Two tempests are blown over, now prepare
For storms of treason and intestine war.
The high-church fury to the north extends,

In haste to ruin all their friends.

Occasional conforming led the way,
And now occasional rebellion comes in play,

To let the wond'ring nation know,
That high-church honesty's an empty show,

A phantom of delusive air,
* That as occasion serves can disappear,

And loyalty's a senseless phrase,
An empty nothing which our interest sways,

And as that suffers this decays.


Who dare the dangerous secret tell,

That churchmen can rebel.
Faction we thought was by the Whigs engrossid,
And forty-one was banter'd till the jest was lost.

Bothwell and Pentland hills were fam’d,
And Gilly Cranky hardly nam'd.

If living poets dare not speak,

We that are dead must silence break;
And boldly let them know the time's at hand,
When Ecclesiastic tempests shake the land.
Prelatic treason from the crown divides,

And now rebellion changes sides.
Their volumes with their loyalty may swell,

But in their turns too they rebel ;

Can plot, contrive, assassinate,
And spite of passive laws disturb the state.
Let fair pretences fill the mouths of men,

No fair pretence shall blind my pen ;
They that in such a reign as this rebel,
Must needs be in confederacy with hell.

Oppressions, tyranny, and pride,

May form some reasons to divide ;
But where the laws with open justice rule,
He that rebels must be both knave and fool.
May heaven the growing mischief soon prevent,

And traitors meet reward in punishinent.





Statuimus pacem, et securitatem et concordiam judicum et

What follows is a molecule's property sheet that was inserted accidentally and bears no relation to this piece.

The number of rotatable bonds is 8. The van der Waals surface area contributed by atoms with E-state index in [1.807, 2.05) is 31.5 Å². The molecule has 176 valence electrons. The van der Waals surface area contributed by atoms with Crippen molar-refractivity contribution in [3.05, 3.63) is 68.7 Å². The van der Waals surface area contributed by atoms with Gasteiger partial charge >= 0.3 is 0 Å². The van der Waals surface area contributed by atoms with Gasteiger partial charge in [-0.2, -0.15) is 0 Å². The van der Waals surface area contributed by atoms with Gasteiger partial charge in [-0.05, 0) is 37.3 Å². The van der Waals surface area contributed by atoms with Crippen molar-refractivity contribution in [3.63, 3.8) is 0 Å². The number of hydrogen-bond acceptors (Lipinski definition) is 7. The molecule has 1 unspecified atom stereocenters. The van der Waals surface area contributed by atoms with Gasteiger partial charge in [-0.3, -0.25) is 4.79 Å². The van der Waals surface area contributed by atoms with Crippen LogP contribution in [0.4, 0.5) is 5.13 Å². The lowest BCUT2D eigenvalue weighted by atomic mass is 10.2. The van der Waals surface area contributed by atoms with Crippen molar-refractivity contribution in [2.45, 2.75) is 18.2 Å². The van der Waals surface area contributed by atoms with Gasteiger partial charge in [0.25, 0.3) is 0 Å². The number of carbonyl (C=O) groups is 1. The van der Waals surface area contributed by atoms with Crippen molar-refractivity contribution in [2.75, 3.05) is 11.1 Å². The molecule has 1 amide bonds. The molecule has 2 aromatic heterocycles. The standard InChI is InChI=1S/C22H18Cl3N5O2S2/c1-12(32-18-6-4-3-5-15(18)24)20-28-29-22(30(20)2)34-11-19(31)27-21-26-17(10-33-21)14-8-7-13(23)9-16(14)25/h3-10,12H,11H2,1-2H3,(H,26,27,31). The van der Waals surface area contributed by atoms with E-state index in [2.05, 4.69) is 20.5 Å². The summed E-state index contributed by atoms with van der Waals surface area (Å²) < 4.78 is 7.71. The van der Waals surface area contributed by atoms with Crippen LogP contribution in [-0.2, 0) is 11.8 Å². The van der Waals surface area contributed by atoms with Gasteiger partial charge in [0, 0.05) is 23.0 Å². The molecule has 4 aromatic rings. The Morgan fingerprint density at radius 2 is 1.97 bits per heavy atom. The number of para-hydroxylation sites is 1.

justiciam inter Anglos et Normannos, Francos et Britanes, Walliæ, et Cornubiæ, Pictos et Scotos, Albaniæ, similiter inter Francos et insulanos provincias et patrias, quæ pertinent ad coronam nostram, et inter omnes nobis subjectos

firmiter et inviolabiliter observare. Charta Regis Gullielmi Conquisitoris de Pacis Publica, cap. i.

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DANIEL DEFOE, incensed at the cry against foreigners, which the opponents of King William excited against his Dutch favourites and guards, composed the following Satire in their defence. It was written especially in answer to Tutchin's “ Foreigner," an abusive poem.



It is not that I see any reason to alter my opinion in any thing I have writ, which occasions this epistle; but I find it necessary for the satisfaction of some persons of honour, as well as wit, to pass a short explication upon it; and tell the world what I mean, or rather, what I do not mean, in some things wherein I find I am liable to be misunderstood.

I confess myself something surpris’d to hear that I am taxed with bewraying my own nest, and abusing our nation, by discovering the meanness of our original, in order to make the English contemptible abroad and at home; in which, I think, they are mistaken : for why should not our neighbours be as good as we to derive from ? And I must add, that had we been an unmix'd nation, I am of opinion it had been to our disadvantage : for to go no farther, we have three nations about us as clear from mixtures of blood as any in the world, and I know not which of them I could wish ourselves to be like; I mean the Scots, the Welsh, and the Irish ; and if I were to write a reverse to the Satire, I would examine all the nations of Europe, and prove, that those nations which are most mix'd, are the best, and have least of barbarism and brutality among them; and abundance of reasons might be given for it, too long to bring into a Preface.

But I give this hint, to let the world know, that I am far from thinking, 'tis a Satire upon the English nation, to tell them, they are derived from all the nations under heaven; that is, from several nations. Nor is it meant to undervalue the original of the English, for we see no reason to like them worse, being the relicts of Romans, Danes, Saxons and Normans, than we should have done if they had remain'd Britons, that is, than if they had been all Welshmen.

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